Avoid injury to joints. Wear proper safety equipment. Don’t leave helmets and wrist pads at home. Make sure your safety gear is comfortable and fits.
Stay tuned, aging athletes. The sad and brutal fact is that cartilage simply doesn’t grow back!
As I wrote in my last blog post, I got inspired by a former co-worker of mine who commuted to work on his bicycle. I ended up buying a bike and did the same.
My main goal was to improve my health by lowering my high blood pressure and losing some weight. After a few months of riding my bike to work (22 miles round trip, three days a week), cutting down on sugar and those bad carbohydrates, I managed to accomplish both my goal of losing weight (now over 30 pounds) and lowering my blood pressure to a normal level.
The big unexpected surprise was that I inspired several people at work of taking up some sort of exercise in their own lives. I know of at least two people that ended up actually purchasing bicycles. One of them continues to ride to work on a regular basis because of being inspired by me! Imagine that! Me inspiring others to ride a bike or exercise was not part of my plan, but what a wonderful, surprising outcome.
Over a half a dozen people ask me several times a week, “Did you ride today?” After a month or so I would feel that I would let my co-workers down if I didn’t ride in. The interesting point here is several of these people asking me if I rode my bike to work were people I had never spoken to before. Some of my new co-worker friends asked me questions like, “ How many miles do you ride? How many days a week? How much weight have you lost? Why are you doing this?” After many discussions, I got to know them very well. Soon enough, some of them felt comfortable in revealing to me their own health concerns and challenges. A few confessed to me that they felt they needed to take better care of themselves and have been thinking on what they could do to improve their own health and lifestyle.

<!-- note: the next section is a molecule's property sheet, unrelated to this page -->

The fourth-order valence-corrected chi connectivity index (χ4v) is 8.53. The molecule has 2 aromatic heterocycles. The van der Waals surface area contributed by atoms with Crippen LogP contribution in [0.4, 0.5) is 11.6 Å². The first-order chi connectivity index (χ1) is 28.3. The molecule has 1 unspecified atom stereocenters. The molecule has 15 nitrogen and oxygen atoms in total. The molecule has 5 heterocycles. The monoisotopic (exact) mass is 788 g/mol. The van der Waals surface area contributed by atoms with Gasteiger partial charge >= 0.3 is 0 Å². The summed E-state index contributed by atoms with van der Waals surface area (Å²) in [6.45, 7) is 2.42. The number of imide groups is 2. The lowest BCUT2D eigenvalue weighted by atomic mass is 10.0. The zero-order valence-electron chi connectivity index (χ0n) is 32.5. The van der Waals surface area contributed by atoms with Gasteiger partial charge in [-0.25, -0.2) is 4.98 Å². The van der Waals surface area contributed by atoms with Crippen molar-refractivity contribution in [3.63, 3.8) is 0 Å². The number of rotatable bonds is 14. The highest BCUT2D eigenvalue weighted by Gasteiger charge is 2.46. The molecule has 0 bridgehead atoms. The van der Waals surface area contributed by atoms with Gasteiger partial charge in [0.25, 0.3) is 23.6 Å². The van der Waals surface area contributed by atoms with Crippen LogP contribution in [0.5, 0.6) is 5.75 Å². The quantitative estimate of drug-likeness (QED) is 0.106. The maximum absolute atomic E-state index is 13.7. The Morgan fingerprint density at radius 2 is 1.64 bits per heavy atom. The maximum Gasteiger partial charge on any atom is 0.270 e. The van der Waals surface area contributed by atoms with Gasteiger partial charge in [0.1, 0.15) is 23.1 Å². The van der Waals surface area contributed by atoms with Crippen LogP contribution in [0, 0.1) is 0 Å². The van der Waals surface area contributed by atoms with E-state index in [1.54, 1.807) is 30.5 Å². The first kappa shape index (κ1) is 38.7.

I could not have been more effective if I stood at the entrance of the building I work in and preached to everyone on how they should take better of themselves by riding their bike to work. I simply rode my bike and did my own thing. Somehow I became an unexpected inspirational role model for so many of my co-workers. Here I am producing videos on people with oomph! and unknowingly became an oomph! role model myself.
I keep thinking back on my former co-worker who rode his bike to work and then inspired me. I myself have inspired two others to ride their bikes. Will these two new riders inspire four more riders? Perhaps inspiration is in fact contagious.